THE MICHIGAN DAILY
TFIURSDAX, AP18, 1940
PAGE TWO THURSDAY, APRIL 18, 1940
To Hold Meet
Negro spirituals and plantation
melodies, which have for 10 years
thrilled radio audiences, will be pre-
Sented by the Southernaires at 8:30
p.m. today in Ann Arbor High School's
Pattengill Auditorium under the au-
spices of the Second Baptist Church.
Quartet members Homer Smith,
Economy And Efficiency
in Coal Consumption
Will Head Discussion
Problems of economy and effici-
ency involved in fuel consumption,
THURSDAY, APRIL 18. 1940
VOL. L. No. 140
To the Members of the University
Council: There will be a special meet-
ing of the University Council on
Monday, April 22, at 4:15 p.m., in
Room 1009 A.H., to consider a recom-
don- t inn frn m tH p oi n A rvicory
'Ensian Sale Breaks Sales Record
Newman Clubs To Meet Tomorrow
(Continued from Page 1)
..Social Action" magazine, and exec-
utive secretary of Associated Catho-
lic Trade Unionists. Mr. Deverall
will participate in the panel dis-
John W. Babcock, of Detroit ,will
deliver the banquet address on Sat-
urday night. The banquet will be
held in the League, preceding a
dance in the ballroom. Earl Stevens
mni his orchestra will play for the
Msgr. Michael J. Ready, general
s :cretary of the National Catholic
Welfare Conference, will speak at
Sunday morning mass. Also attend-
ing the mass will be ine Most Rev.
Edward Mooney, Archbishop of De-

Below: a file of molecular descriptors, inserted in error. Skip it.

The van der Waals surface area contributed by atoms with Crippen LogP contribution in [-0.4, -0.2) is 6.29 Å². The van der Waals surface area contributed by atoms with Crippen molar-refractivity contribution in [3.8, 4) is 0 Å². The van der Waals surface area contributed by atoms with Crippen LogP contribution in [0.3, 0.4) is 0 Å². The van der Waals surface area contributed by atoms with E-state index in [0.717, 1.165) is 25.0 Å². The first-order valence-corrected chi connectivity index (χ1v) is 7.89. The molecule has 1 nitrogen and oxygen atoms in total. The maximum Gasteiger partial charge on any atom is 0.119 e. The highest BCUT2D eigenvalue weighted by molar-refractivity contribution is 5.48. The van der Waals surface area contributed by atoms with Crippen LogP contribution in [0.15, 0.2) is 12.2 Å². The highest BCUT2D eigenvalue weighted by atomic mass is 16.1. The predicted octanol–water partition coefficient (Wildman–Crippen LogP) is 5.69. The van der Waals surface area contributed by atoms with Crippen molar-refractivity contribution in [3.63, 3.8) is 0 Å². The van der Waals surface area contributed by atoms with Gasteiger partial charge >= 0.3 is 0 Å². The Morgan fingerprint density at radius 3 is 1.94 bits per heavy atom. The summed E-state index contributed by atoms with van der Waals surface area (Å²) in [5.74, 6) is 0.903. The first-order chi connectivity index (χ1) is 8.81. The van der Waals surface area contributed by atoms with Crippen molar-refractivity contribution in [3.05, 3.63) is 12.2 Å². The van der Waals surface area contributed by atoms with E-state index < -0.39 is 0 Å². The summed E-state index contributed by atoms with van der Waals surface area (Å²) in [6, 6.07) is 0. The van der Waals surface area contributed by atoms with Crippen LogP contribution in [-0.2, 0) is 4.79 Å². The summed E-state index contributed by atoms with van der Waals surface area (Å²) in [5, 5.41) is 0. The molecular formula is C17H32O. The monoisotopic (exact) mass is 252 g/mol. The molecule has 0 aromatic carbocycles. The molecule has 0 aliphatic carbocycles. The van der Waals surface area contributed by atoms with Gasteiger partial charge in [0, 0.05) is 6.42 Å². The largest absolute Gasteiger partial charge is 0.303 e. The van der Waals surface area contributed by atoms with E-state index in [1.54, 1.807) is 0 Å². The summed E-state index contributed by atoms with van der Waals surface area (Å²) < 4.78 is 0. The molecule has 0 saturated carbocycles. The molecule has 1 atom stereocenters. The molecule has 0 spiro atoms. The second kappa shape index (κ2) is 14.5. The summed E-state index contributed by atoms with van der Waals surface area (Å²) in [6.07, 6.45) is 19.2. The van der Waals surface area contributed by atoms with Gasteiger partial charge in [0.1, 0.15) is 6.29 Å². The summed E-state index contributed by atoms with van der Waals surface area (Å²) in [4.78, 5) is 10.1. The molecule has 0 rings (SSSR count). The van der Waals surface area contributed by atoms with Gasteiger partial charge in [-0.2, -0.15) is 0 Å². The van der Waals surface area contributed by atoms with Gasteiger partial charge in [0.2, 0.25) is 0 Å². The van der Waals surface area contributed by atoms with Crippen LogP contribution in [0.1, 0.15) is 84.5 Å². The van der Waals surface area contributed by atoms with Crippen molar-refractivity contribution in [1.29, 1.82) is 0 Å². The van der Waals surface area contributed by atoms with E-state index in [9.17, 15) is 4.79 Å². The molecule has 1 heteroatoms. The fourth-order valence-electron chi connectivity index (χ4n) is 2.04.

troit, the Most Rev. Joseph Albers,
Bishop of Lansing, the Most Rev.
William Murphy, Bishop of Saginaw,
the Most Rev. Stephen Woznicki,
Auxiliary Bishop of Detroit; and the
Most Rev. Joseph Plagens, Bishop
University officials, including
President Ruthven and Vice-Pres-
ident Shirley Smith will also par-
ticipate in the Convention.
will be discussed by industrial andJ t T yW m E rm1 U s Aa
academic leaders at the Twenty-fifthIJaStn Tomey, William W. Ed- Cor:mrittee on Unirversiy Affairs
FueEnineerngaConherTeney-fifth mondson, Lowell Peters and Clarence which had been referred to that com-
Wuel Engineering Conference of Ap- W. Jones, accompanist, have a col- mitee by the Council at the last
palachian Coals, Inc., meeting here lection of over 1,00 ballads and folk meeting.
Monday in conjunction with the An- Louis A. Hopkins, Secretary
nual Coal Utilization Institute spon- songs gathered from old colored
sored by the Mechanical Engineer- mammies and their renditions of them Prospective Applicants for the
ing Department. have forced churches to install radios Combined Curricula: The final date
Including a host of speakers both so the congregations, which other- for filing of applications for admis-
from the University and industrial wise would have stayed at home to sion to the various combined curricula
laboratories, the conference of fuel litn ol tedteSna ev for September, 1940, is April 20. Ap-
engineers will convene here in an in- ices. They are the only qua teo plication forms may be filled out in
tensified one-day session, rounded out be featured alone on a Room 1210 Angell Hall. Medical
by a banquet in the evening. network program. students should please note that ap-
Primary problem facing the con- Rev. C. W. Carpenter, pastor of this plication for admission to the Medi-